Download e-book for kindle: Women's Health and Nutrition: Making a Difference (World by Anne & Daly, Patricia & Green, Cynthia & Saxenian, Helen

By Anne & Daly, Patricia & Green, Cynthia & Saxenian, Helen Tinker

Show description

Read or Download Women's Health and Nutrition: Making a Difference (World Bank Discussion Paper) (No 256) PDF

Best world books

Read e-book online Constitutions of the World from the late 18th Century to the PDF

Die Buchedition Verfassungen der Welt vom spaten 18. Jahrhundert bis zur Mitte des 19. Jahrhunderts ist die vollstandigste und wissenschaftlich fundierteste Sammlung ihrer artwork. Sie enthalt Verfassungsdokumente, die weltweit ab 1776 bis zum Ende des Jahres 1849 verfasst und verbreitet worden sind. Rund 1.

Royal Air Force And Army Air Corps by John W. R. Taylor PDF

THE naming of R. A. F. airplane follows no tough and quickly rule, yet, more often than not, fighter names have an competitive connotation and, till the arrival of the V-class (Valiant, Vulcan, Victor), bombers have been named after cities. coach names frequently have organization with education actions and such a lot shipping forms also are named after cities.

Anglo-American Policy Towards the Free French by G.E. MAGUIRE PDF

Shipped from united kingdom, please let 10 to 21 company days for arrival. In good shape. a bit shelfwear and a few erased pencil marks to free-end paper. Ex-Library.

Additional resources for Women's Health and Nutrition: Making a Difference (World Bank Discussion Paper) (No 256)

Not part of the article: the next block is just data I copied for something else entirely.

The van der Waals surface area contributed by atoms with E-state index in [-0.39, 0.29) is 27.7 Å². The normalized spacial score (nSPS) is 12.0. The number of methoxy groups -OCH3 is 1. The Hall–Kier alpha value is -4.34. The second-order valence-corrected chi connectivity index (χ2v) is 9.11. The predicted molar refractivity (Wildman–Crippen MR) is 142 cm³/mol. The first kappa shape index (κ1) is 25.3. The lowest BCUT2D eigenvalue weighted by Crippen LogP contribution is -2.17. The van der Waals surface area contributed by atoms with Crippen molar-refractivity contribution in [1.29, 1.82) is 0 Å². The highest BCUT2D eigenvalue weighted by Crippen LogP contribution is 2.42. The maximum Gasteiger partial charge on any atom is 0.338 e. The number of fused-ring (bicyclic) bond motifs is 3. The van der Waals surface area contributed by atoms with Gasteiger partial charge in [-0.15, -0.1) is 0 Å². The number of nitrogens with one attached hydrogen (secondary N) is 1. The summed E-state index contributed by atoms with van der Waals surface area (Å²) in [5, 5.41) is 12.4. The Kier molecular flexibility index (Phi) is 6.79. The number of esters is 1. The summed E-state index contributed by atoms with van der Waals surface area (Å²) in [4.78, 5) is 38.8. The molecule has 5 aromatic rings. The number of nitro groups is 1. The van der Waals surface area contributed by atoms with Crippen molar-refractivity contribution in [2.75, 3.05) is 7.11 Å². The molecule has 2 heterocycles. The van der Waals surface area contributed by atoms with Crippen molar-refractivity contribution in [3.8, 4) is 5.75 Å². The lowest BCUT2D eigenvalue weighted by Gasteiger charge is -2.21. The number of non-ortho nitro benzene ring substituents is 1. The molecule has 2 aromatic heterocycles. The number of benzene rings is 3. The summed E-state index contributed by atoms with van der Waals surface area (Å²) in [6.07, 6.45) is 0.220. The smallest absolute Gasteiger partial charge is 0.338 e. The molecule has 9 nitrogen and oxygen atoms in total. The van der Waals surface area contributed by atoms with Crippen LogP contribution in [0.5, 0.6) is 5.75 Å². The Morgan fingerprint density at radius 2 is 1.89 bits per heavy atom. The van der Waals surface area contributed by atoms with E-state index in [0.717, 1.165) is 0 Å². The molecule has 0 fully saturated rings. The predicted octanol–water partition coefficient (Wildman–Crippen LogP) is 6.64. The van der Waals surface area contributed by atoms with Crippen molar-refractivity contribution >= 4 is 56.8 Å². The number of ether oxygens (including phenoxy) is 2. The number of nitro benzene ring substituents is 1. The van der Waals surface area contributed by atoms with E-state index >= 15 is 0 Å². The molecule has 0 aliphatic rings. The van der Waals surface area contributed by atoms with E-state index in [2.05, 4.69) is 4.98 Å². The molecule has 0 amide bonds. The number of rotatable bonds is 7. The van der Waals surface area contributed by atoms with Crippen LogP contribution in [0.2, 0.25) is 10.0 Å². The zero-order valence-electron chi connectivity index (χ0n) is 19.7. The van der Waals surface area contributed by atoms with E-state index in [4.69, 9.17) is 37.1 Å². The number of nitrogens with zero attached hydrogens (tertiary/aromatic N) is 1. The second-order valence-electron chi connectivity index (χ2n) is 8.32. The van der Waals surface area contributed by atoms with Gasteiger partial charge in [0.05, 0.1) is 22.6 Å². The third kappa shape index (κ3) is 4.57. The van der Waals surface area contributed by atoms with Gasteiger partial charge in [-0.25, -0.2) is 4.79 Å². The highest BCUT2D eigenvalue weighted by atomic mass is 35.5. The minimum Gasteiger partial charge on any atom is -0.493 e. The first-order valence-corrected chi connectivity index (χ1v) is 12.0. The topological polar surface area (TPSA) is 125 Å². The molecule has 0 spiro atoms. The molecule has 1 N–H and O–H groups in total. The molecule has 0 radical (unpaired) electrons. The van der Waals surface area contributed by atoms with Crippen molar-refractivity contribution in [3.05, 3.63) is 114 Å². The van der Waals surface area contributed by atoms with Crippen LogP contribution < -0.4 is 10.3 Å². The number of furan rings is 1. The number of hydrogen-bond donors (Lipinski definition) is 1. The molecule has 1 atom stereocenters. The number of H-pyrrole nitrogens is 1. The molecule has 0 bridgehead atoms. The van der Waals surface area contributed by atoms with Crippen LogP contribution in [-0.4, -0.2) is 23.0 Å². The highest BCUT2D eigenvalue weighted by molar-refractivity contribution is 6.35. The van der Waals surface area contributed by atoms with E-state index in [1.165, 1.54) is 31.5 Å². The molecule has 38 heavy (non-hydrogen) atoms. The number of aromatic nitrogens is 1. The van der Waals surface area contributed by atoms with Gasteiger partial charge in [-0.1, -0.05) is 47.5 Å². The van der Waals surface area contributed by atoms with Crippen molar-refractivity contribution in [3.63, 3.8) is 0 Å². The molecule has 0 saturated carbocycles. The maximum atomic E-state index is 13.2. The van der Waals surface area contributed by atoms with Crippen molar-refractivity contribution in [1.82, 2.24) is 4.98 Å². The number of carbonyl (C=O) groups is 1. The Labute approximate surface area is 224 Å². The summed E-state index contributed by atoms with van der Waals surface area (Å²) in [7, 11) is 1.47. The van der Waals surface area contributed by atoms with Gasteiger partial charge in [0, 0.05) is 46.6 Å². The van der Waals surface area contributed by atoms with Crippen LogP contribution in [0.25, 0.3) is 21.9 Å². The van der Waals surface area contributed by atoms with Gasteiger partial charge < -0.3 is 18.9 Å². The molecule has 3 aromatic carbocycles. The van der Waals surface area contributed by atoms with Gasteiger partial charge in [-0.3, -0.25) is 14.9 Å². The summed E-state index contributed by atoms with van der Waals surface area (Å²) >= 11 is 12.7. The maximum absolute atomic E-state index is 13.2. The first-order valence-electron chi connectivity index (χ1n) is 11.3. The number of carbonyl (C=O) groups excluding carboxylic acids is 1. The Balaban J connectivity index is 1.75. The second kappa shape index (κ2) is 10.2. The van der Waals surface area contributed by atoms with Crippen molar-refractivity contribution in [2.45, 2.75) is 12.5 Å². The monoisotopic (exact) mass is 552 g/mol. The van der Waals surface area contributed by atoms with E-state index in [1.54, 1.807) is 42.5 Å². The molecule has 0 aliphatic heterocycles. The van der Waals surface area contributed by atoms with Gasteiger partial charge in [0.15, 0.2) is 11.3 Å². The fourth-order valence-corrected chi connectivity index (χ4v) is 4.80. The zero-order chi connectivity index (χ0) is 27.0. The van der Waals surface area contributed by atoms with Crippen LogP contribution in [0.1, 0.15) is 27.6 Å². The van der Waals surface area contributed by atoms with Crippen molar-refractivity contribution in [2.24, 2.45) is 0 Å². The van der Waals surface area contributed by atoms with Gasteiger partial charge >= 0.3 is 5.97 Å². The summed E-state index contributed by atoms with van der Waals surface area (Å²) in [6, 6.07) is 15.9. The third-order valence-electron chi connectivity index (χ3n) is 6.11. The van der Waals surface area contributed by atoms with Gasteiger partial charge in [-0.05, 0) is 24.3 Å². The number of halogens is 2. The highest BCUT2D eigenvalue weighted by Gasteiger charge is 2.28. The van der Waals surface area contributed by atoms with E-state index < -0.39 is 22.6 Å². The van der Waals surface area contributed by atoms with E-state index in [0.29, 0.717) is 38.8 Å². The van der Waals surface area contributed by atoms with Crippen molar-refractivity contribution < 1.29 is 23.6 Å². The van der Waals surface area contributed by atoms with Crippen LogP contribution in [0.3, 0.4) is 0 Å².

Example text

Pregnancy in early adolescence has additional harmful effects, from lowbirth-weight babies to premature cessation of the mother's growth, setting in motion an intergenerational cycle. Productivity, family welfare, and poverty reduction Reducing fertility and improving women's health can improve individual productivity and family wellbeing and, particularly when combined with education and access to jobs, can also accelerate a nation's economic development. Women's current contributions are substantial, although only partially reflected in official economic statistics, and their potential is underutilized.

Parents may invest less in girls because they perceive them to have less economic potential, since girls often become part of another family at marriage and generally earn less income. As a result, from infancy, females in many parts of the world receive less food and food of lower quality and are treated less often when sick, and then only at a more advanced stage of disease. In countries where women are less educated, receive less information than men, and have less control over decision-making and family resources, they are also less apt to recognize health problems or to seek care.

Within the family, women bear principal responsibility for maintaining the home and caring for society's dependentschildren and the elderly. They collect water and fuel (Tanzanian women, for example, use up to 20 percent of their caloric intake collecting water) cook for and feed the family, and perform other tasks essential to household maintenance. As the principal providers of family health care, women tend to the sick and disabled and protect chil- Page 8 dren's health. Although not officially recognized as health workers, women are responsible for 70 to 80 percent of all the health care provided in developing countries.

Download PDF sample

Women's Health and Nutrition: Making a Difference (World Bank Discussion Paper) (No 256) by Anne & Daly, Patricia & Green, Cynthia & Saxenian, Helen Tinker


by Edward
4.5

Rated 4.67 of 5 – based on 29 votes